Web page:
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Shocking News: Lower BMI Can Signal Higher Risk of Death

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Shocking News: Lower BMI Can Signal Higher Risk of Death about undefined
Body mass index (BMI) is praised by clinicians as the standard way to diagnose patients who are overweight or obese.

If your BMI drifts into the “overweight” zone, your doctor is quick to give advice on lifestyle changes, such as eating less and exercising more, to bring your BMI down into the healthy range.

The trouble is, using BMI as a sole indicator of being overweight ignores the sizable group of men and women who have a 'healthy' BMI, but also have a large waistline.

Believe it or not, such people, the evidence shows, are at even greater risk of premature death than people who are ranked downright obese by BMI standards. Those little love handles are not safe...

The size of your waistline isn’t just about looking good but indicates your overall risk for a number of deadly diseases. A large waistline is usually the result of an accumulation of abdominal (visceral) fat.

This type of fat can impair insulin, blood sugar and cholesterol regulation, create inflammation, and lead to diabetes, cardiovascular disease and some types of cancer.

Calculating BMI is somewhat complicated, but generally a high-risk waistline for men is a size of 40 inches or more, and for women, 35 inches.

Mayo Clinic Reports Higher Death Rates

The first large-scale study to look at normal BMI with central obesity—meaning a larger than healthy waistline — was carried out by the Mayo Clinic in 2015.

Data on more than 15,000 people gathered over a period of 14 years showed people who had normal BMIs (18.5–24.9 kg/m2) but who had central obesity had worse long-term survival compared to those with normal fat distribution, regardless of their BMI.

Lead investigator Francisco Lopez-Jimenez commented, " see that these individuals had a [mortality] risk higher than that of obese by BMI was a surprise."

Researchers followed up this study in the United Kingdom with another involving over 42,000 participants. Here too, the researchers found men and women with a normal BMI who carry weight around the middle are at the highest risk of death from any cause compared to overweight or obese people who carry their weight elsewhere.

Risk of Death Increases By 31 Percent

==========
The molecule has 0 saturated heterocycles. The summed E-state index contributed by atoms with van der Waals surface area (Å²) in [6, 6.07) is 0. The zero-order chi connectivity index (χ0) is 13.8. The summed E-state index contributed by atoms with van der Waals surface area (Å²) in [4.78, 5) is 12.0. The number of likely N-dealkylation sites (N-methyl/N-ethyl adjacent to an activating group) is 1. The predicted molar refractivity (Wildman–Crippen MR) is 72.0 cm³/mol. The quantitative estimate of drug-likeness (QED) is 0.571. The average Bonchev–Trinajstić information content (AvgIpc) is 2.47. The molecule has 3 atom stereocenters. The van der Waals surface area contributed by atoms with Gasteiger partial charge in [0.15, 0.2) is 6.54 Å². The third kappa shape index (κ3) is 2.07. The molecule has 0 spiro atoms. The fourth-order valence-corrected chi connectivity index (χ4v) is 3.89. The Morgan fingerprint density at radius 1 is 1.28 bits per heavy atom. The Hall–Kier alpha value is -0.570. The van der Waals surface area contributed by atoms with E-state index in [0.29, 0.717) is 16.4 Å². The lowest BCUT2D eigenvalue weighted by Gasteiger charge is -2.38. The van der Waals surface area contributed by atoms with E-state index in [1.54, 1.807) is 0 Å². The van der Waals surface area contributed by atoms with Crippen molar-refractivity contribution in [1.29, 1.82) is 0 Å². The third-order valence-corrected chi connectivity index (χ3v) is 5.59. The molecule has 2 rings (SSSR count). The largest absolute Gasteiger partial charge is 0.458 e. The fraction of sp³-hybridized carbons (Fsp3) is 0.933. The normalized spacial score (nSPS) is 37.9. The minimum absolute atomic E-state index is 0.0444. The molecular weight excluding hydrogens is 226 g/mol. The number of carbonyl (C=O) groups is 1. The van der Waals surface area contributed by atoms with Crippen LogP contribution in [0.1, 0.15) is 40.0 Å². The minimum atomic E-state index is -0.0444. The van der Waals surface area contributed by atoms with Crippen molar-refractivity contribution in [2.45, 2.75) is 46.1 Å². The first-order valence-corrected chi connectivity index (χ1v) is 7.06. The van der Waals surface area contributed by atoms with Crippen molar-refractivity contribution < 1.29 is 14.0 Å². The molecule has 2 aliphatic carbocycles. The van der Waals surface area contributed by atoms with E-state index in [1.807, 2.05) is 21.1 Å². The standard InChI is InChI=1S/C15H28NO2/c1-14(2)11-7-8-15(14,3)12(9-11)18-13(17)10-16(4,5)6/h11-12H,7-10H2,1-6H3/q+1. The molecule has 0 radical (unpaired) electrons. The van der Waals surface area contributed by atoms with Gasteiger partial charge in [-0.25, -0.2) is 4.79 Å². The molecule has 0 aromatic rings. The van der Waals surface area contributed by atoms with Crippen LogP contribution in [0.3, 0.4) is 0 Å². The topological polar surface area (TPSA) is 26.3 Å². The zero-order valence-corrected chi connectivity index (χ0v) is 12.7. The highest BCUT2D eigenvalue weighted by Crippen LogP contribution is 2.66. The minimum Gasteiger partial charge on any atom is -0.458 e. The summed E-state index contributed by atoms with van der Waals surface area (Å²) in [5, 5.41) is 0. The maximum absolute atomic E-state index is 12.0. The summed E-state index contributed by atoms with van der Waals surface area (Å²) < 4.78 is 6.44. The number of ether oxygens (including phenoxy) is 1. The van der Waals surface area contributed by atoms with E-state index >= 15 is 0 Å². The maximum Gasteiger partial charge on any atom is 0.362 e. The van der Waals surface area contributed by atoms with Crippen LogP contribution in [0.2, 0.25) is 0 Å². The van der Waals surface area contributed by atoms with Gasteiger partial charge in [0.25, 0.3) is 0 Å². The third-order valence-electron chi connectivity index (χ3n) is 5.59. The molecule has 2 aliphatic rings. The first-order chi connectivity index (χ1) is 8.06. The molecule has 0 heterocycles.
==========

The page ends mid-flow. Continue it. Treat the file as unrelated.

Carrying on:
And now there’s more: Researchers carried out the latest and largest study to date at the University of Iowa and published their results in JAMA Network Open in July.

They tracked 156,624 postmenopausal women from 1993 to 2017.

After taking into account various influences that could affect the outcome such as socioeconomic status, lifestyle factors and hormone use, those assessed as normal weight under the BMI scale, but who had a waist circumference of 35 inches or above, were 31 percent more likely to die than those of normal weight without central obesity.

More specifically, they had a 25 percent higher risk of dying from heart disease and a 20 percent greater risk of death from cancer. Now note that this is a comparison between the people with a gut and those who were thin.

When comparing the slightly overweight to the obese, the differences were not as great. Their overall risk of death was slightly higher compared to women categorized as obese by BMI but who had no central obesity.

Lead researcher Wei Bao explained, "The results suggest we should encourage physicians to look not only at body weight but also body shape when assessing a patient's health risks.

"People with normal weight based on BMI, regardless of their central obesity, were generally considered normal in clinical practice according to current guidelines. This could lead to a missed opportunity for risk evaluation and intervention programs in this high-risk subgroup."

It’s sure prompting me to take another look at my risk factors. I’m thin, but I’m a little soft around the middle. It’s seems like the older you get, the more weight finds its way to your gut even if your overall weight remains constant.

How to Lose Belly Fat

Those with central obesity need to exercise at least half an hour a day. Brisk walking is the easiest for most people. Running is better. Workouts on stationary bikes or rowing machines are also effective. Strength training using weights also fights visceral fat.

Even with vigorous exercise, it's vital not to sit for lengthy periods. After a half hour, move around for several minutes before sitting back down again.

In terms of diet, replace sugary drinks and juices with water and choose to eat fresh, whole foods over refined and processed foods.

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